TCS Daily

A Lesson for Our Time

By Peter J. Wallison - October 9, 2007 12:00 AM

In August 1864, less than three months before the election, Republican leaders visited President Lincoln at the White House and told him that he had no hope of re-election. Their canvassing indicated that the country was so weary of the war that the Democratic candidate would triumph easily. Some Republicans were urging the President, for the sake of the party, to give up the party's nomination—which had been conferred only two months earlier—so a stronger candidate could be nominated. "Mr. Lincoln is already beaten," wrote Horace Greeley, the famous Republican editor of the New York Tribune. "He cannot be elected. And we must have another ticket to save us from utter overthrow. If we had a ticket as could be made by naming Grant, Butler, or Sherman for President, we could make a fight yet."

In those fraught days, Lincoln himself wrote a memorandum, which he asked his cabinet to sign (on the back so they could not read its contents). "This morning, as for some days past," he wrote, "it seems exceedingly probable that this administration will not be reelected. Then it will be my duty to so cooperate with the President-elect as to save the Union between the election and the inauguration; as he will have secured the election on such grounds that he cannot possibly save it afterward."

But the fledgling Republican Party stayed with Lincoln, rejecting the counsels of the timid and fearful. As Alan Nevins wrote in his four volume account of the Civil War: "The American Party system ever pitches and sways like a wagon traversing rough ground. It gives forth ominous cracks and groans, and threatens to crash on the rocky hillside. Nevertheless, as the generations struggle forward, it endures...a battalion of shortsighted dissenters might clamor for a new chieftain, but the main army marched forward unperturbed behind Lincoln."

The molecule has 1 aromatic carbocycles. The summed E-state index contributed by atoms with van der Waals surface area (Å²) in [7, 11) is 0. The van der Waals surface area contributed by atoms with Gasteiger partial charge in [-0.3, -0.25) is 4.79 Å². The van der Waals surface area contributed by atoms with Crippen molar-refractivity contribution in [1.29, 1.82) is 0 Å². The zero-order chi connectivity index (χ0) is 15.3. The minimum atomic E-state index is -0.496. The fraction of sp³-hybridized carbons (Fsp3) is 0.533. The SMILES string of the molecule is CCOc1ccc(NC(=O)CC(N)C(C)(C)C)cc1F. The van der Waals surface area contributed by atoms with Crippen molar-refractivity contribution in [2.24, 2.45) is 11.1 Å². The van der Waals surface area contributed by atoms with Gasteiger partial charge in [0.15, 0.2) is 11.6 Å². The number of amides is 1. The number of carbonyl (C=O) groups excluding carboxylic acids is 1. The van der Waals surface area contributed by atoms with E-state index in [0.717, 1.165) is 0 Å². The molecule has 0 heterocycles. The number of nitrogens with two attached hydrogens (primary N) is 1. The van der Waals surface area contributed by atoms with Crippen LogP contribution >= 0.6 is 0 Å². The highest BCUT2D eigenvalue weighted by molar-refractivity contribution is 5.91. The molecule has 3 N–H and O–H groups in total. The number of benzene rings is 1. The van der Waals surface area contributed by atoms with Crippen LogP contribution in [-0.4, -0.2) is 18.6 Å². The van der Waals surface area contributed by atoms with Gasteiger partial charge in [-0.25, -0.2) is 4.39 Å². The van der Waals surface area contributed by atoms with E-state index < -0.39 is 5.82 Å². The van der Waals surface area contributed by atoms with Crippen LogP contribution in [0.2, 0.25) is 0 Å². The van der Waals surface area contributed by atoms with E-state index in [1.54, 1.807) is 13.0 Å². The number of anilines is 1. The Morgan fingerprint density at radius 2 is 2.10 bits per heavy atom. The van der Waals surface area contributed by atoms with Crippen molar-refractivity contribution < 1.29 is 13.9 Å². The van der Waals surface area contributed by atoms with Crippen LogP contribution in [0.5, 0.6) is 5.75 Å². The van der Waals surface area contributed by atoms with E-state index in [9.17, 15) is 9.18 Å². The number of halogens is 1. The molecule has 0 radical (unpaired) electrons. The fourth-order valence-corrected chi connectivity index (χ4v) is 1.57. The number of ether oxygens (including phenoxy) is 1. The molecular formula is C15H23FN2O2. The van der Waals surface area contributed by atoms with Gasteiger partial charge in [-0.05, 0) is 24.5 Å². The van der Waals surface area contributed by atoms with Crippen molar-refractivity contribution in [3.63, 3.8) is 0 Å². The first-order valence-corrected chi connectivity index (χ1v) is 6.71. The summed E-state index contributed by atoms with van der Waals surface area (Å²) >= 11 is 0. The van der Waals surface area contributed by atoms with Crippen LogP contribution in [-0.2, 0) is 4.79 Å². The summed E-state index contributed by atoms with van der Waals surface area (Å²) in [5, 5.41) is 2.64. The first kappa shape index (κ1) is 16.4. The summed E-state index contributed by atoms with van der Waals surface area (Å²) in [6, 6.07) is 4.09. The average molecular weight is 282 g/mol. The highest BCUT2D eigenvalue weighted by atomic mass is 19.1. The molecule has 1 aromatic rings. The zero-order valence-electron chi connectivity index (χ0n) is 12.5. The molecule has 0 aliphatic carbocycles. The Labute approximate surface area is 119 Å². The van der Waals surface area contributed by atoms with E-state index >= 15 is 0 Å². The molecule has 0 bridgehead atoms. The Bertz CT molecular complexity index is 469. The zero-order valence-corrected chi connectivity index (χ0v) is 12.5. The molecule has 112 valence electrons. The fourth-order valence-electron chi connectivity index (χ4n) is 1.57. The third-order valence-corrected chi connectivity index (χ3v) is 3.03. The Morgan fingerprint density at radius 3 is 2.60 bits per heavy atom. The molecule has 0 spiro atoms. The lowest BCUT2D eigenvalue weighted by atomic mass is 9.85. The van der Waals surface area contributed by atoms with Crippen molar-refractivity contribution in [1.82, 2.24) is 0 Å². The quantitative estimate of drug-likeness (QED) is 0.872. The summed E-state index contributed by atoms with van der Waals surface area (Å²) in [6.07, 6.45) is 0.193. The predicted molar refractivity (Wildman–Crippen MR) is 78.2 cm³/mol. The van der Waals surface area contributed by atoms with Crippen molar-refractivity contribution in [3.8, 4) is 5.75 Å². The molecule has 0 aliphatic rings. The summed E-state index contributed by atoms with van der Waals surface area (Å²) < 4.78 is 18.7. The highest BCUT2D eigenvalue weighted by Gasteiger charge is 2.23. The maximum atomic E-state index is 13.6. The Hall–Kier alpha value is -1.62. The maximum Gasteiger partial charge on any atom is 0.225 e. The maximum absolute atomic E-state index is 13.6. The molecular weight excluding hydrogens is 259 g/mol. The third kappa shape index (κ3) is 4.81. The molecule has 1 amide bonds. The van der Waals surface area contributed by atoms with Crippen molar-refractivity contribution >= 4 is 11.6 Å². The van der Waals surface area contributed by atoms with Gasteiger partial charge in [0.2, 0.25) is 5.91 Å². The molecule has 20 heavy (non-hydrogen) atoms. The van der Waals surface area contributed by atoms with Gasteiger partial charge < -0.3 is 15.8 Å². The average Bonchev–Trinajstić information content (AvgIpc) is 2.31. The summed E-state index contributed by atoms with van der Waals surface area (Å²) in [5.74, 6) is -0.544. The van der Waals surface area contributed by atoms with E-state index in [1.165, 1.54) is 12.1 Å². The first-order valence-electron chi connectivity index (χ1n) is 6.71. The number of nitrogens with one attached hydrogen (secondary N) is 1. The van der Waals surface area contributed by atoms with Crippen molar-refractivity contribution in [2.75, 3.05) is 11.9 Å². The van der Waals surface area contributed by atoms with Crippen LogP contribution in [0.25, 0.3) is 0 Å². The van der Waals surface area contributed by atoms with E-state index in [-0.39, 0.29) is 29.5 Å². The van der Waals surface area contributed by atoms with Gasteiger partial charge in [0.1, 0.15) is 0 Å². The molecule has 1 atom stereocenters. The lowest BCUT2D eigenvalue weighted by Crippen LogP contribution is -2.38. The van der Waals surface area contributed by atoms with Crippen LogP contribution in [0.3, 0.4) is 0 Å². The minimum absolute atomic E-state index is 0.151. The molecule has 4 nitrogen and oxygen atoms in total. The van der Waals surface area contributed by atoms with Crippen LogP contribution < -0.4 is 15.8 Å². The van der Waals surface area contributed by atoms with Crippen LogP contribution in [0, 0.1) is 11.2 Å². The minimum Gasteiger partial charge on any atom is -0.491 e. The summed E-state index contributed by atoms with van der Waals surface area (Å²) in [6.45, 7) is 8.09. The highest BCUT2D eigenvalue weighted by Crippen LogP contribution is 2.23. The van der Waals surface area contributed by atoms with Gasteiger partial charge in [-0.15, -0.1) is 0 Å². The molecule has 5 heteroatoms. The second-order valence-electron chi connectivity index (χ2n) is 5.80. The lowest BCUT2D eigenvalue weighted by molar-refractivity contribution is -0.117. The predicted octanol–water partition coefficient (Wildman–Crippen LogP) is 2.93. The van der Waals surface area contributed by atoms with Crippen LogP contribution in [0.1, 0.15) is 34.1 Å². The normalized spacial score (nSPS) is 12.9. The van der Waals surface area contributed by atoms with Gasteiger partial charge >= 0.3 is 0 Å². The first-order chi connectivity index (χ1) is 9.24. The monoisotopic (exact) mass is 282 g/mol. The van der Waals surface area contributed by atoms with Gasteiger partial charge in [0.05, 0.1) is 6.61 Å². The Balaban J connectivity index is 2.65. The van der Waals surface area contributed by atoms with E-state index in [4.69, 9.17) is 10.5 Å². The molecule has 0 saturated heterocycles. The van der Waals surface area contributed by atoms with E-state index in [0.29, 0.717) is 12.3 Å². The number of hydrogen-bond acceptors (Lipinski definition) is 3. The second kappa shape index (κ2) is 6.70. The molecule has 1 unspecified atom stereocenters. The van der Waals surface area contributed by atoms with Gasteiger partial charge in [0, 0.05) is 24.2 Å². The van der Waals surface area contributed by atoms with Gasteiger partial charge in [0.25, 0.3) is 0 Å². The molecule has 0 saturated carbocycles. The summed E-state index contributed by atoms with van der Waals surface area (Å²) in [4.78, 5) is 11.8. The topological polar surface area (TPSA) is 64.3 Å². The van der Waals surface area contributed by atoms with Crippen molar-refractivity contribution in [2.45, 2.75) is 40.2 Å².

The Democrats, meanwhile, held a convention in late August, nominating without serious controversy George B. McClellan, the general whom Lincoln had dismissed as head of the Union forces in Virginia because he would not fight. The Democratic platform denounced "four years of failure" in the war effort and the destruction of "public liberty and private right." It called for the restoration of the rights of the states unimpaired, and a settlement of the issues central to the war—primarily slavery—at a post-war "convention." It was a platform for peace at any price, which Nevins called a document of "submission."

But then the dawn broke. On September 1, the news reached Washington that Atlanta had fallen. Other victories came on as Grant approached closer to Richmond and held on against ferocious counterattacks by Lee. Despite these hints of impending change in the direction of the war, McClellan refused to repudiate the Democratic platform, declaring in his acceptance of the nomination that if "any one State is willing to return to the Union, it should be received at once, with a full guarantee of all its constitutional rights." The results of four years of calamitous war and bloody sacrifice would thus be thrown away.

Nevins writes: "[T]he damage done to the Democratic Party by the platform could not be undone. Its silly and evil stigmatization of the heroic war effort as worthless gave the Northern millions an image of the Democratic Party they could never forget. That phrase upon the failure of the war was to echo down the coming decades...and would cost the party votes for a generation."